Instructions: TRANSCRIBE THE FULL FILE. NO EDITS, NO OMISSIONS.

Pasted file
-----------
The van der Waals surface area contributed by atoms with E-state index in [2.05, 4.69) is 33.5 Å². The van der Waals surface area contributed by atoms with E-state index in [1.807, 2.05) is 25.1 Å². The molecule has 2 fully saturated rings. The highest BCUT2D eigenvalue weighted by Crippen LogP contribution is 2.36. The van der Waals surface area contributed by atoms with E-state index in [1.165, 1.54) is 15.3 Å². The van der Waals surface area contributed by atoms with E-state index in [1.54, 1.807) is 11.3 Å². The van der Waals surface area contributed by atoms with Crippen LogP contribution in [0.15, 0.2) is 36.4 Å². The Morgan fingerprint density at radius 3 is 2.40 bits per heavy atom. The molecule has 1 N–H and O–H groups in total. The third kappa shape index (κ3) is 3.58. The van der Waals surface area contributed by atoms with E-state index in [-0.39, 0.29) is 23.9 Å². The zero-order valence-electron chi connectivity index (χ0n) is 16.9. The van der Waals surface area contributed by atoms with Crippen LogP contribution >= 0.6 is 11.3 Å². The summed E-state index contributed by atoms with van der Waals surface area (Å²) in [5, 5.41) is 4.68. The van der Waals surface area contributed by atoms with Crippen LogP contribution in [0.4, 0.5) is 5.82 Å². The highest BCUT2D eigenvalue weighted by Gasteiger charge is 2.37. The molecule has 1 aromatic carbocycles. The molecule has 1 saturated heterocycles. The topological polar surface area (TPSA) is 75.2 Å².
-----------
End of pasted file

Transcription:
The van der Waals surface area contributed by atoms with E-state index in [2.05, 4.69) is 33.5 Å². The van der Waals surface area contributed by atoms with E-state index in [1.807, 2.05) is 25.1 Å². The molecule has 2 fully saturated rings. The highest BCUT2D eigenvalue weighted by Crippen LogP contribution is 2.36. The van der Waals surface area contributed by atoms with E-state index in [1.165, 1.54) is 15.3 Å². The van der Waals surface area contributed by atoms with E-state index in [1.54, 1.807) is 11.3 Å². The van der Waals surface area contributed by atoms with Crippen LogP contribution in [0.15, 0.2) is 36.4 Å². The Morgan fingerprint density at radius 3 is 2.40 bits per heavy atom. The molecule has 1 N–H and O–H groups in total. The third kappa shape index (κ3) is 3.58. The van der Waals surface area contributed by atoms with E-state index in [-0.39, 0.29) is 23.9 Å². The zero-order valence-electron chi connectivity index (χ0n) is 16.9. The van der Waals surface area contributed by atoms with Crippen LogP contribution >= 0.6 is 11.3 Å². The summed E-state index contributed by atoms with van der Waals surface area (Å²) in [5, 5.41) is 4.68. The van der Waals surface area contributed by atoms with Crippen LogP contribution in [0.4, 0.5) is 5.82 Å². The highest BCUT2D eigenvalue weighted by Gasteiger charge is 2.37. The molecule has 1 aromatic carbocycles. The molecule has 1 saturated heterocycles. The topological polar surface area (TPSA) is 75.2 Å².